Misho’s modular marvel
IDEAS that architect Misho Vasiljevich had considered for his own home inspired the design of a house at Premaydena for one of his clients.
The house was a nominee in last month’s Tasmanian Architecture Awards small project category.
Misho, director of Misho + Associates, said lightness, simple modular proportions, screening and layering inspired the house design.
He said to address the issue of cold, salty wind, the house is “a box within a box’’.
And to address the clients’ request for two bedrooms and ensuites that were separated from the living area, the house is also “a box beside a box’’.
“The modular boxes within and beside each other is a simple yet highly successful planning system,’’ Misho said.
“Areas can be easily closed off if unused and light is gained passively, even when the external panels are closed on a bright but windy day, by a set of broad clerestory windows, on the long axis.
“The application of boxes within and beside each other generates a series of elegant living spaces that provide respite from the external elements and opportunities to re- engage with daily rituals.’’
All timber used in the house was plantationgrown hardwood.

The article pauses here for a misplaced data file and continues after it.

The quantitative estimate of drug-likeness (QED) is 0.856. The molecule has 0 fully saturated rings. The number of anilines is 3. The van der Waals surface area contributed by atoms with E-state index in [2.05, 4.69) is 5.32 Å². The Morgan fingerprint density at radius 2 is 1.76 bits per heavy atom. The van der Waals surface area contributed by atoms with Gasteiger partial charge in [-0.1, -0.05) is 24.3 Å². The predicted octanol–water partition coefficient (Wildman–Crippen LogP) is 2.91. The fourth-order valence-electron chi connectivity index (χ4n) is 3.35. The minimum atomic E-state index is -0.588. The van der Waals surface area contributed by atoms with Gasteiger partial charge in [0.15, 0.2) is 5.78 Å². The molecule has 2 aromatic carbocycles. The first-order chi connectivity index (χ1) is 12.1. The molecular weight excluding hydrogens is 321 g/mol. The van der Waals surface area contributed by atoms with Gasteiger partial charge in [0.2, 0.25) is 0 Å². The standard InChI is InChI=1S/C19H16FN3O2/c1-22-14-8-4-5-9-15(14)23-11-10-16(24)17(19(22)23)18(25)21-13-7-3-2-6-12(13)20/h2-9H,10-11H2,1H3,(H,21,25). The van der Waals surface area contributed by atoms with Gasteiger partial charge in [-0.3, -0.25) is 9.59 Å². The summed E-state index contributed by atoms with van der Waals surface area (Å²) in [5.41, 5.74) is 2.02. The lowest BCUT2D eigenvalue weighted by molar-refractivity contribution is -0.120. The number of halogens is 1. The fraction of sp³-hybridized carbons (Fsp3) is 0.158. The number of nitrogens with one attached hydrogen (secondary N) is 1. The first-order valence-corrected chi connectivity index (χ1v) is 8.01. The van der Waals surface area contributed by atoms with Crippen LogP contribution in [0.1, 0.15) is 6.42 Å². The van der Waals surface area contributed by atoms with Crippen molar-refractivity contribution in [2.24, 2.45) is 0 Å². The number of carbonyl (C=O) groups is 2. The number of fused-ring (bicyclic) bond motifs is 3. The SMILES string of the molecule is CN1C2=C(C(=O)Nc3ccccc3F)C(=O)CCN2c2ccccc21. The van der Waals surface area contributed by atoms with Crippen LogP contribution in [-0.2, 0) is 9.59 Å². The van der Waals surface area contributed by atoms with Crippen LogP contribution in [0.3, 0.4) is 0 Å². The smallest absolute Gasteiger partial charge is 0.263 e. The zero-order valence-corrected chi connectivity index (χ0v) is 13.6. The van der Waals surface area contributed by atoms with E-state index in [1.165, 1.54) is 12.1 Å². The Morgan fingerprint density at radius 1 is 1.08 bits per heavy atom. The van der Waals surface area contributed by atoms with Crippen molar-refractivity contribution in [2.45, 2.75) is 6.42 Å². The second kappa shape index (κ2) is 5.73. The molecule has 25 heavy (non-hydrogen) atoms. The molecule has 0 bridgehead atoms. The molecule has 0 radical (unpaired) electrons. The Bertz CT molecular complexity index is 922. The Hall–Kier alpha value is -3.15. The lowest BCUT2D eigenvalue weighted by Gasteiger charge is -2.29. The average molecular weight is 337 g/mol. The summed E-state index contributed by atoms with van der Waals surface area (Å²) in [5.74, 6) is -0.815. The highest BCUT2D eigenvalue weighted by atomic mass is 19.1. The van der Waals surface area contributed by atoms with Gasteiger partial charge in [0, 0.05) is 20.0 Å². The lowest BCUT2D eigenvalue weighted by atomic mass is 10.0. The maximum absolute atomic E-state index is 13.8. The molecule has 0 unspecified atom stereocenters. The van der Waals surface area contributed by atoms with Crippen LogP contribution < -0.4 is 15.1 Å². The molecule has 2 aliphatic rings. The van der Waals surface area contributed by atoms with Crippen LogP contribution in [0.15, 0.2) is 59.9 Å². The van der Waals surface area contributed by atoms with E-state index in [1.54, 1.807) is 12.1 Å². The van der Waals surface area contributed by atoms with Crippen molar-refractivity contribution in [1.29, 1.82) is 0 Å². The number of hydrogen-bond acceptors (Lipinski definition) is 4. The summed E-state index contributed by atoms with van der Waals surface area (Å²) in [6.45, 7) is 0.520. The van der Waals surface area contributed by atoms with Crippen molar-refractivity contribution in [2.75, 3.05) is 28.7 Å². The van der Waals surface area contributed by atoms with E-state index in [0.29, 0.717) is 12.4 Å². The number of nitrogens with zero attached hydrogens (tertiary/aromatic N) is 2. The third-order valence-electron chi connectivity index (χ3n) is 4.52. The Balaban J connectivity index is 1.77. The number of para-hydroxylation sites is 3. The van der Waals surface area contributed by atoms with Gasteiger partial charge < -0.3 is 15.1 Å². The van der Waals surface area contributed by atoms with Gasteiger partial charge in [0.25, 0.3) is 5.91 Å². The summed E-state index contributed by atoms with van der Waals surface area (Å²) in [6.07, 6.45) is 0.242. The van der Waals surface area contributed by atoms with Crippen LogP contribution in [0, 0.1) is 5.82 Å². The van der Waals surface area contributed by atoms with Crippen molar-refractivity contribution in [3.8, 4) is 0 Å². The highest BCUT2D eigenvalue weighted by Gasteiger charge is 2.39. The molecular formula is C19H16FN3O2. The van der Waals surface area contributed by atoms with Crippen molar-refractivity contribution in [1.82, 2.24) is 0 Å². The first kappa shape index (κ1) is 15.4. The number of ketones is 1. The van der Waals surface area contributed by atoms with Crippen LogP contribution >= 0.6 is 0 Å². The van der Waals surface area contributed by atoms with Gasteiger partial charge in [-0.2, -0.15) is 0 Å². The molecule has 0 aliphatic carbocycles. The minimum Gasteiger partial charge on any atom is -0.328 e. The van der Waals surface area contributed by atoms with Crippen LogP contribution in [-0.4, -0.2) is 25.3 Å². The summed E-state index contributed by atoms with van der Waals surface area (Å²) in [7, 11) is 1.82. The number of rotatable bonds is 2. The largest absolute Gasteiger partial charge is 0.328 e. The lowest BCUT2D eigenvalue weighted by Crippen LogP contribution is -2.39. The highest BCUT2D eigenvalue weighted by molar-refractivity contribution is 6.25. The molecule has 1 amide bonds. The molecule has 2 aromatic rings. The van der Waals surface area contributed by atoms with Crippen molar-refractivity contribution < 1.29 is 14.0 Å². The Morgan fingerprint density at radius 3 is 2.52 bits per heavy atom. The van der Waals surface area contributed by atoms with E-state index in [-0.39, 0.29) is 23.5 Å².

The house is highly visible due to its external orange metal panels, which refl ect the orange lichen on the boulders at Roaring Beach.
Misho said his clients, who escape to Premaydena from interstate, needed a house that could be totally or partially closed down for security reasons and which would exclude the cold north- easterly wind. He said external red and orange galvanised steel panels, with baked paint fi nish, slide open to reveal a sheltered veranda.
“Inside, two aligned ‘ boxes’ are contained within timber screens,’’ Misho said.
“The double skin, steel and timber with verandah air- space between, contribute to an insulation rating of R8.
“Windows align perfectly with the parted panels and minimal internal ornamentation allows the residents to muse on the shifting clouds or geometric patterns of light cast on the veranda when the panels are closed on a bright, windy day.
“Thermally broken aluminium double- glazed windows, 2000mm eaves and solar gain also generate this extremely high rating.
“Water is harvested to three 10,000- litre tanks and an Envirocycle grey/ black water system irrigates re- vegetation planting around the house.’’
He said the home’s design was also well suited for visitors.
To minimise maintenance and energy costs, an evacuated solar tube hot- water system works effi ciently, even in winter and in low solar intensity, Brightgreen LED lights were used throughout and the roof is zinc, with 450mm stainless steel gutters.
“Zinc is a material that ages well with time, is maintenance- free and 100 per cent recyclable, and has a very high fi re rating, which is necessary in such a remote area,’’ Misho said.